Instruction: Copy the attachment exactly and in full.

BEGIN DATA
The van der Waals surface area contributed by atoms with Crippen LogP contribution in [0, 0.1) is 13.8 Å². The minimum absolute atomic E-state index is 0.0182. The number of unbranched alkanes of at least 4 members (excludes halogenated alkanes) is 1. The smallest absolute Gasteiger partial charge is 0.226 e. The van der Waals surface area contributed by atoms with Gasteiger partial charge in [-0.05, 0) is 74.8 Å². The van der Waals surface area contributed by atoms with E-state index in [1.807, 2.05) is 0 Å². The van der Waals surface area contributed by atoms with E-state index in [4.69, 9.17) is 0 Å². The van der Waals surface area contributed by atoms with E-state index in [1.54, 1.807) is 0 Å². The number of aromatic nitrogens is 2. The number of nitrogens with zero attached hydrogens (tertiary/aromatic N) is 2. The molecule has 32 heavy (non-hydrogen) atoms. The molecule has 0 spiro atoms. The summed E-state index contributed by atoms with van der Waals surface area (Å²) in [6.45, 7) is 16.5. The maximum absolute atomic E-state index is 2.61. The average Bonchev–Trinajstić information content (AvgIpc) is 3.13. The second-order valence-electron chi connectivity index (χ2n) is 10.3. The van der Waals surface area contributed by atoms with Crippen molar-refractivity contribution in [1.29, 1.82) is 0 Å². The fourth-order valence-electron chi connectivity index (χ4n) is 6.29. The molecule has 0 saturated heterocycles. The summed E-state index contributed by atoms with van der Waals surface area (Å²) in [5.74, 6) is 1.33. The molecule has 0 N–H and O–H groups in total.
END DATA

The van der Waals surface area contributed by atoms with Crippen LogP contribution in [0, 0.1) is 13.8 Å². The minimum absolute atomic E-state index is 0.0182. The number of unbranched alkanes of at least 4 members (excludes halogenated alkanes) is 1. The smallest absolute Gasteiger partial charge is 0.226 e. The van der Waals surface area contributed by atoms with Gasteiger partial charge in [-0.05, 0) is 74.8 Å². The van der Waals surface area contributed by atoms with E-state index in [1.807, 2.05) is 0 Å². The van der Waals surface area contributed by atoms with E-state index in [4.69, 9.17) is 0 Å². The van der Waals surface area contributed by atoms with E-state index in [1.54, 1.807) is 0 Å². The number of aromatic nitrogens is 2. The number of nitrogens with zero attached hydrogens (tertiary/aromatic N) is 2. The molecule has 32 heavy (non-hydrogen) atoms. The molecule has 0 spiro atoms. The summed E-state index contributed by atoms with van der Waals surface area (Å²) in [6.45, 7) is 16.5. The maximum absolute atomic E-state index is 2.61. The average Bonchev–Trinajstić information content (AvgIpc) is 3.13. The second-order valence-electron chi connectivity index (χ2n) is 10.3. The van der Waals surface area contributed by atoms with Crippen molar-refractivity contribution in [1.29, 1.82) is 0 Å². The fourth-order valence-electron chi connectivity index (χ4n) is 6.29. The molecule has 0 saturated heterocycles. The summed E-state index contributed by atoms with van der Waals surface area (Å²) in [5.74, 6) is 1.33. The molecule has 0 N–H and O–H groups in total.